February 28, 2008

Looking Outside: An Investigation Into Other Resources on Sociology and Media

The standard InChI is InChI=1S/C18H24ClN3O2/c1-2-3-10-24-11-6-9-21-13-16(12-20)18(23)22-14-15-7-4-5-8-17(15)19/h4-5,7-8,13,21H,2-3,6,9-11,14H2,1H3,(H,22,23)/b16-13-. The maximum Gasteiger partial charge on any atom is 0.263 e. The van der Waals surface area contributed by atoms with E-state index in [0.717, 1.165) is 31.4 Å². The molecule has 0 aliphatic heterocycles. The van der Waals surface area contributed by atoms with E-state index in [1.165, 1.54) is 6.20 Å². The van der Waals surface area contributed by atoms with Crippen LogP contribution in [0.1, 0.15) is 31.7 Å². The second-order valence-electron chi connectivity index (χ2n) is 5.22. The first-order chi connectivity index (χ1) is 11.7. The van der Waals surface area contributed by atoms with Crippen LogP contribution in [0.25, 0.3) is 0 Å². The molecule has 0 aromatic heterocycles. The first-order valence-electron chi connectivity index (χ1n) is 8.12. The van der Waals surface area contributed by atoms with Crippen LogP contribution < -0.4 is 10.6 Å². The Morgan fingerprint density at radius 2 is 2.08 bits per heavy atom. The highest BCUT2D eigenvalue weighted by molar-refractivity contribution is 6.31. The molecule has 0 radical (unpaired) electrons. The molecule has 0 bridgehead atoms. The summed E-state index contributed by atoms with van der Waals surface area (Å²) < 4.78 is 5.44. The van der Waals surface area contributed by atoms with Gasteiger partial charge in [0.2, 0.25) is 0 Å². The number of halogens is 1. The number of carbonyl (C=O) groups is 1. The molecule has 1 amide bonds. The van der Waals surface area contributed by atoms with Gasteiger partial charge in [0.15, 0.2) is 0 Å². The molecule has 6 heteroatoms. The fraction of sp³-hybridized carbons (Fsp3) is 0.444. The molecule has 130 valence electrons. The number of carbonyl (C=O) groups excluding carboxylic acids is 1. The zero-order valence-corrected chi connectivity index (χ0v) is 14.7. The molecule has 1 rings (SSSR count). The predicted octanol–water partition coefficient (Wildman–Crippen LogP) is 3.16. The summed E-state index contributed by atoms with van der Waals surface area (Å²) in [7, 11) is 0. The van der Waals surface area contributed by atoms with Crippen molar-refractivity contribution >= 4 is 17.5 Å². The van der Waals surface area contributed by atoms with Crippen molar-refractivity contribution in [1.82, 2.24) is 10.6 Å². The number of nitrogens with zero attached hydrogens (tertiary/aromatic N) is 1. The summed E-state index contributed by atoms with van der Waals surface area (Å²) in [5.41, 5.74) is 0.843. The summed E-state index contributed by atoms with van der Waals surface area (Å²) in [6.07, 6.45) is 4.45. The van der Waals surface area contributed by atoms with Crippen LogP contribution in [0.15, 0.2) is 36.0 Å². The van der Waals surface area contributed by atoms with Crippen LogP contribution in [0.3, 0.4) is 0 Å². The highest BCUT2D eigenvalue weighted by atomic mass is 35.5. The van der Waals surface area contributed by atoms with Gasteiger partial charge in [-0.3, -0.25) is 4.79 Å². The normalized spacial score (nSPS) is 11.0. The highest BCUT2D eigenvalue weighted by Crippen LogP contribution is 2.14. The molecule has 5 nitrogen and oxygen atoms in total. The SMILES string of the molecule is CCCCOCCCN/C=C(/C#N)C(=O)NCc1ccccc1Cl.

This week, I paused my own writing in an effort to research and uncover the indispensable sociology-related and media-related resources on the internet. While there are many arbitrary websites, there is also a multitude of fascinating, scholarly websites. It is a difficult but worthwhile task to sort through the clutter of websites to find only the most valuable websites. I am hoping that in identifying these resources, I can become better informed in my field and I can give you, the reader, the opportunity to read more about media and sociology's symbiotic relationship. I evaluated the websites based on The Webby Awards and IMSA standards, and the following ten websites meet the criteria. The first website is Project Censored. This website delivers controversial and unheard stories in the news. Following The Webby Awards guidelines, the creators of the website are academics who cover the material with authority. Furthermore, the website is interactive, inviting readers to nominate a story if the story fits the necessary guidelines described on the web page. The biggest flaw with the website is in its aesthetics-it is not a very attractive website. Another resource is Reportage-this is a respected Independent Australian Magazine that emphasizes the role that the media plays in influencing politics. The site is easy to navigate through, aesthetically pleasing, and credible. However, it is not as interactive as it could be. A website that is incredibly interactive is the Canadian Content. It covers important news stories, and it is unique because the website provides forums for people to join and discuss current topics. The posts focus on how the media impacts the people, and it meets all of The Webby Awards standards. This website does not have any outstanding weaknesses. It is attractive, easy to navigate through, interactive, and the writers are credible. Another highly interactive resource is Media Rights -the website serves as a platform for independent filmmakers. Individuals can submit their documentaries to the website and have their social issues heard through the documentaries. This website could be improved by taking more authority on the issues that are discussed in the documentaries. Additionally, New Media Studies is a wonderful resource. It is incredibly easy to navigate, wonderfully designed, and the material is wonderful-sociologists examine a variety of current mediums. Sociology in Switzerland is another valuable resource because it links to many articles related to sociology and culture. However, the website is not very attractive and slightly difficult to navigate through due to the clutter. One of the most useful websites I found is the Electronic Journal of Sociology. The site links to many highly valuable articles on current sociological issues. The website is weak in that it is difficult to submit essays to the site- the interactivity portion of the website should be improved. While there are many helpful websites about sociology, I found fantastic blogs, as well. Occam's Razr is a valuable blog. The posts are not the most provocative and academically advanced posts, but they are highly interactive, thought-provoking, and interesting. Culture Matters (depicted on the left) is a blog that has many posts discussing issues with a sociological and anthropological analysis. The site meets the IMSA criteria in the sophisticated language, established authority, and admitted bias. My only critique is that the blog would benefit from the use of pictures as a way of drawing attention to particular posts. Finally, Thinking Culture is a fantastic blog-it is provocative, authoritative, and completely confesses to biases. Both Culture Matters and Thinking Culture are my favorite resources because the posts are completely opinionated, which makes them interesting.

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